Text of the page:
With Auckland being the #CityofSails and New Zealand dominating the sport in recent times, Attitude decided to get the NZ take on the movement to restore yachting to the LA Paralympics 2028.
There’s no para America’s Cup. There’s no para Sail GP and there’s no sailing at the Paralympics in 2024 for sailors with disabilities.
#Backthebid is a global media campaign that complements World Sailing’s official bid to bring adaptive yachting back to the Paralympics in LA 2028. There’s no shortage of high profile backers.
Emirates Team New Zealand have thrown their support behind the movement from the beginning, saying that it is important that all athletes have the ability to compete at the top level of their chosen sport. As for Para America’s Cup, Team NZ are optimistic.
“Sailing at the top level has become an incredibly dynamic, fast and technological sport as we see with the boats racing and flying around now, but as we see time and time again with Paralympians and so many people with challenges, nothing is impossible. So it might not be outside the realms of possibility.”
Yachting NZ are also onboard.
“There is no doubt that yachting should be reinstated to the Paralympics. As a sport, sailing is still the most inclusive sport on the Olympic slate and caters for a greater range of abilities than any other Olympic sport.”
According to Tim Dempsey, Director of Sailability Auckland and a Paralympic Sailor himself, the World Sailing bid is crucial.
Tim says “Having a pinnacle event like the Paralympics in sailing attracts many more people to the sport. It also attracts a lot more funding and resources which in turn gets more people into the sport. Not everyone gets to the Paralympics but it's a goal that young people, starting out, aspire to. For those without disabilities sailing is in the Olympics, there is the America's Cup and now Sail GP, so why should people with disabilities not also have at least one pinnacle event.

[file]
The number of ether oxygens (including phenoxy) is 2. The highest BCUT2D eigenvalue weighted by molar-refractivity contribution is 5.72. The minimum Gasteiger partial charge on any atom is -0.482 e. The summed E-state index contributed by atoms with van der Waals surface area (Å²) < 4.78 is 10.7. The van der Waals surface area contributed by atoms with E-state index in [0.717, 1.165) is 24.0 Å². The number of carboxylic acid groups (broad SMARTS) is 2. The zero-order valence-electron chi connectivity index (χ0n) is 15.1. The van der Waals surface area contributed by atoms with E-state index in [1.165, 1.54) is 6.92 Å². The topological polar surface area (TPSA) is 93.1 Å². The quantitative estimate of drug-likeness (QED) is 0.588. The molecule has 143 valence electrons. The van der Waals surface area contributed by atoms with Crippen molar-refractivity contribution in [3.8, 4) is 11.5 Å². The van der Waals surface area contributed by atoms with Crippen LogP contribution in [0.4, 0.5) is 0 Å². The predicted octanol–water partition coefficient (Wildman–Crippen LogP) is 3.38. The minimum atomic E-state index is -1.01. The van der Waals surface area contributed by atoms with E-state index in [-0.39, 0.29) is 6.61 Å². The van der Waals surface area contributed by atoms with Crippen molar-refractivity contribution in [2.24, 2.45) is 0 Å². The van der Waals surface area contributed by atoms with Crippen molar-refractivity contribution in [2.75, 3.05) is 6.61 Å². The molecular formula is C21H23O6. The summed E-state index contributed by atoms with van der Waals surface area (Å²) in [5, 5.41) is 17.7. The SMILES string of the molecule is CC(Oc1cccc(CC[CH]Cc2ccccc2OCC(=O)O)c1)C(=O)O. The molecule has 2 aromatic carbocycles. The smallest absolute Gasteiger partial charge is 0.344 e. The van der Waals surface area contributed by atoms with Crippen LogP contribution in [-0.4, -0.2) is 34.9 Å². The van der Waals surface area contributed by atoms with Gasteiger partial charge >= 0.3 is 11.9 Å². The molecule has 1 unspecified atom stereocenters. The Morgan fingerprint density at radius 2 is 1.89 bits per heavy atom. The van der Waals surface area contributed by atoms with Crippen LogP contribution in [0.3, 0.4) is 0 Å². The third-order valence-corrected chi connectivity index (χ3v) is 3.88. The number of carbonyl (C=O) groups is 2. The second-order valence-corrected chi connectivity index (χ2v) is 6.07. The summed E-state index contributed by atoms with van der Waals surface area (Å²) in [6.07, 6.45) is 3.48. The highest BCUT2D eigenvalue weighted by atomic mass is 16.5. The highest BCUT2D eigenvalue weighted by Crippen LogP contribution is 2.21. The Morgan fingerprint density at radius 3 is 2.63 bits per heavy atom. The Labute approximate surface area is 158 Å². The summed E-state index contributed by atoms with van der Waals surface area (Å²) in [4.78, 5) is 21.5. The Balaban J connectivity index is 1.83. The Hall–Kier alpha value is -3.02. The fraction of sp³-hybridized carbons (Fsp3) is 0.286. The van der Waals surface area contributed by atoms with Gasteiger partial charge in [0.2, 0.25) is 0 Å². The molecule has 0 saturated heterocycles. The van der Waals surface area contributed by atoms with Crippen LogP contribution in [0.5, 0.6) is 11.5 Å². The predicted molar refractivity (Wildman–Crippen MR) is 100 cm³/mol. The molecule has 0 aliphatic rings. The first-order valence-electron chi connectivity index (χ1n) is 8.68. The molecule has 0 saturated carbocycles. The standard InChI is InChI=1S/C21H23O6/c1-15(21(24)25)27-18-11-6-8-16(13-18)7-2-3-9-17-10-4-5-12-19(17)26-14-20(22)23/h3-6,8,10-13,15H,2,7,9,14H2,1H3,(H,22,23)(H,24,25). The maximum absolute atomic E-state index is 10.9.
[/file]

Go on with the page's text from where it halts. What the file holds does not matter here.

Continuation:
I would like to see a massive Paradigm Shift and have the SKUD 18 sailing in the Olympics with an able bodied crew on trapeze and a helm with a high level disability and an equal gender split. I think this is too big a shift for people to get their heads around now, but it's a goal worth pursuing in the future after Sailing is back in the Paralympics.”
Full disclosure - I love being on the water and my connection to this story runs deep. As a younger man I was a World Champion Adaptive Sailor, competing around the globe. I would rig my boat in the mornings side by side with guys who would go on to be Team New Zealand skippers and crew. Adaptive sailing events on the international circuit are often integrated into mainstream regattas, leading the way when it comes to para sport inclusion.
Adaptive sailing is a truly inclusive sport. Competitors of all ages and genders can compete on the same level. Sailors sit inside the boat, without the need to hike out over the side. All controls are in front and a heavy keel stabilises the boat, reducing the likelihood of capsize.Yachts used at past Paralympics were the single person 2.4m, the two person SKUD18 and the three person Sonar.
World Sailing submitted their bid in July this year to the International Paralympic Committee for inclusion in LA 2028. They believe all of the criteria have been met, so will we once again see sailors with disabilities competing in this pinnacle sporting event? The jury’s still out but the pressure is building.
Key Para Sailing statistics
- 750 para sailors are registered with World Sailing
- 15% of registered para sailors are under the age of 30
- 20% of registered para sailors are female